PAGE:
The Meanings of Popular Music Essay

The Meanings of Popular Music Essay

Length: 1204 words (3.4 double-spaced pages)

Rating: Strong Essays

Open Document

Essay Preview

Bob Seger once soulfully sang, “Today’s music ain’t got the same soul/ I like that old time rock ‘n’ roll,” and he could not have been more accurate. Lyrics such as these were commonplace in decades past, with songwriters such as Art Garfunkel, John Lennon, Bob Marley and many more. Much like grandchildren modernize their grandparents’ ideas, music has slowly diverged from the path its ancestors blazed a long time before, and as years have gone by, music has lost its depth and meaning as newer genres evolve and others fade into the background.
Princeton University defines popular music as a “developing” genre of music that has “popular appeal” (Popular Music). However, the meaning of popular music can vary. Over the years, the public has developed different appetites for different genres and styles of music, and thus history is seasoned with a variety of music that possesses a certain meaningful charm. For instance, in the 1940’s, Swing, Blues and especially Jazz were popular genres, the 50’s brought Rock ‘n’ Roll and Rhythm and Blues, and the 60’s was a melting pot of many popular genres from the past decades, mixing Rock ‘n’ Roll, Rhythm and Blues, and more (Hayes 18-22). As is discussed in an article published by CHNM, Swing music was initially accepted in the 1930s and continued to gain popularity in the 40s. Swing is a genre of music with stylistic origins in jazz that uses instruments such as trombones, clarinets, and saxophones. Similarly, Jazz, which originated in and around New Orleans, found popularity in the 1930’s and 40’s as Swing’s popularity peaked and faded. Through the 1940’s, Jazz musicians such as Dizzy Gillespie, Duke Ellington, and Coleman Hawkins produced albums that would keep Jazz prominent (Tap Your Knowl...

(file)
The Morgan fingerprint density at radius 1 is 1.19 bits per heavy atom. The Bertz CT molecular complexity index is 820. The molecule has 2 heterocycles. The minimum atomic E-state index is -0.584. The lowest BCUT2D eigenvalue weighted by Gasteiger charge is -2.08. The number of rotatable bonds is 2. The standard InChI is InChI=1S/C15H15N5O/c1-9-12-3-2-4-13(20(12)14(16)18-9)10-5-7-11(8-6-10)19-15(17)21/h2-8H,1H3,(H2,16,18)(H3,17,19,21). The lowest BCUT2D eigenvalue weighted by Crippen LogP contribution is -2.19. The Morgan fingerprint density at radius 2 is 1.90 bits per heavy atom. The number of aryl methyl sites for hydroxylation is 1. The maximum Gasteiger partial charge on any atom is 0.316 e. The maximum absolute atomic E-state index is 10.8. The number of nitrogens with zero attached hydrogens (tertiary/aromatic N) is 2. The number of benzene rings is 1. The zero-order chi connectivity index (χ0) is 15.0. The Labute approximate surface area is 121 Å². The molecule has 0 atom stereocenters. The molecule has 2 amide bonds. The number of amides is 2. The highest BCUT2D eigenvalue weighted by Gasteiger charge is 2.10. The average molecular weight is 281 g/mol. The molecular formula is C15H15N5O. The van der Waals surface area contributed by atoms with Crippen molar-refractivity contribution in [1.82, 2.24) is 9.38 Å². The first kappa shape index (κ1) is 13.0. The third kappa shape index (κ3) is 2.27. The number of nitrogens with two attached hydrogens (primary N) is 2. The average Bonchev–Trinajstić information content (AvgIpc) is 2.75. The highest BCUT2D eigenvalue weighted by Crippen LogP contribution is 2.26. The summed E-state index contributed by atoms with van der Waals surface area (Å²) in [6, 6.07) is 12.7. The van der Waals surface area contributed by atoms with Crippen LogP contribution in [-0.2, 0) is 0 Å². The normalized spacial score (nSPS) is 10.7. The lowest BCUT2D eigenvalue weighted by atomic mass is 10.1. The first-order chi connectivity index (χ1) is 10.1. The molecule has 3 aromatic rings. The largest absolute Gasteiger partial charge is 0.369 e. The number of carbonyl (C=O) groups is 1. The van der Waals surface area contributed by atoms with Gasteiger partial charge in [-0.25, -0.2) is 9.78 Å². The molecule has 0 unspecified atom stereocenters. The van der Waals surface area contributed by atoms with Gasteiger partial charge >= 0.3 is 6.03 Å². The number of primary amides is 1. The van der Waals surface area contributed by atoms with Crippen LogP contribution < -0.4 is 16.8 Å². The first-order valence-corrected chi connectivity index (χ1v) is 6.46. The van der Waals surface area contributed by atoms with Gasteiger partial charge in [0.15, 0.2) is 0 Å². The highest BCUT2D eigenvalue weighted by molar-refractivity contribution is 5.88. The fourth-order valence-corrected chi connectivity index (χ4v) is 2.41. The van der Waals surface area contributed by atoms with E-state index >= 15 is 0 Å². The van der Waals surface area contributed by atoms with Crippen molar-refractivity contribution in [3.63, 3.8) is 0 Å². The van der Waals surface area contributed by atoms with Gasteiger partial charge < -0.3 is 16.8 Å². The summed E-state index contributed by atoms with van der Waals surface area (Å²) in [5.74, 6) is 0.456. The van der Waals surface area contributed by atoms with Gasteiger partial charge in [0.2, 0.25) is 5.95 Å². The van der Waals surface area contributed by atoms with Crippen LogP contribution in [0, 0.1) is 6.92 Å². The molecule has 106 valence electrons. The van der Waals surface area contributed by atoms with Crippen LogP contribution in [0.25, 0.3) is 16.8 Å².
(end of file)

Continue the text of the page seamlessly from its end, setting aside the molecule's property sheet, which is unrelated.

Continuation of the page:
... middle of paper ...


... Gillian. "The 15 most influential Elvis songs." Goldmine Magazine. Goldmine Magazine, 31 Aug.
2010. Web. 18 Apr. 2014. .
"500 Greatest Songs of All Time." Rolling Stone 1 May 2010: n. pag. Web. .
Turner, Steve. A hard day's write: the stories behind every Beatles song. New and updated ed., 3rd ed.
New York: Harper, 2005. Print.
"Have curse words lost their shock value?." The Premier Online Debate Website. N.p., n.d. Web. 1 Apr.
2014. .
Powell-Morse, Andrew. "Statistical History of Swearing in Rap." ShortList. N.p., n.d. Web. 13 Apr. 2014.
.
"About Improvisation." About Improvisation. N.p., n.d. Web. 5 May 2014.
.
Hutchinson, Lydia . "Queen's "Bohemian Rhapsody"." . N.p., 5 Sept. 2012. Web. 5 May 2014.
.

Need Writing Help?

Get feedback on grammar, clarity, concision and logic instantly.

Check your paper »

Does Popular Music Remain Popular? Essay

- When anyone says the words 'pop music' today, he or she is bound to be a subject of ridicule. Pop music has taken on a whole lot of affiliated meanings. Prominent names such as Lady Gaga, Justin Bieber, Miley Cyrus and a whole universe of names from the times of Madonna and Lil John have become subject of caricatures by 'serious music' enthusiasts who think that the music these people make are inferior and dumbing. This is not to include concerned parents and groups who think that most of popular music concerns itself with inane subjects such as sex, drugs and general decadence....   [tags: music industry, academic analysis, jazz]

Strong Essays
1109 words (3.2 pages)

The Differences Between Pop Music And Rock Music Essay

- The Differences between Pop Music and Rock Music Almost everyone everywhere in the world listens to some type of music. Pop music and rock music are among the most popular music genres today. Sometimes it is hard to classify songs as rock or pop music. It all depends on perspective and opinion. Everyone may believe different things about each genre or songs in those genres and that 's okay. Even though everyone may see pop and rock music in their own light, there are still distinctive and provable differences between the genres, such as, their basis, their lyrics, and their audiences....   [tags: Rock music, Pop music, Popular music, Singing]

Strong Essays
1038 words (3 pages)

Analysing Popular Music: Theory, Method and Practise Essay

- ‘Analysing popular music: theory, method and practise’ (Tagg, 1982) is an article that illustrates brilliantly the issues and nuances of analysing and discussing popular music. It lays out a scientific method for achieving analytical goals, using some of Tagg’s previous work to help explain his methodology and process. In the first part of this essay, I will discuss the analysis of ‘Kojak Theme’ (Goldenberg, 1973) and ABBA’s ‘Fernando’ (ABBA, 1976) that Tagg writes about in his work. Tagg’s method on analysis is based on hypothetical subsitition of musical material to provide a background to make an analysis....   [tags: KOJAK theme, abba's fernando, music]

Strong Essays
2543 words (7.3 pages)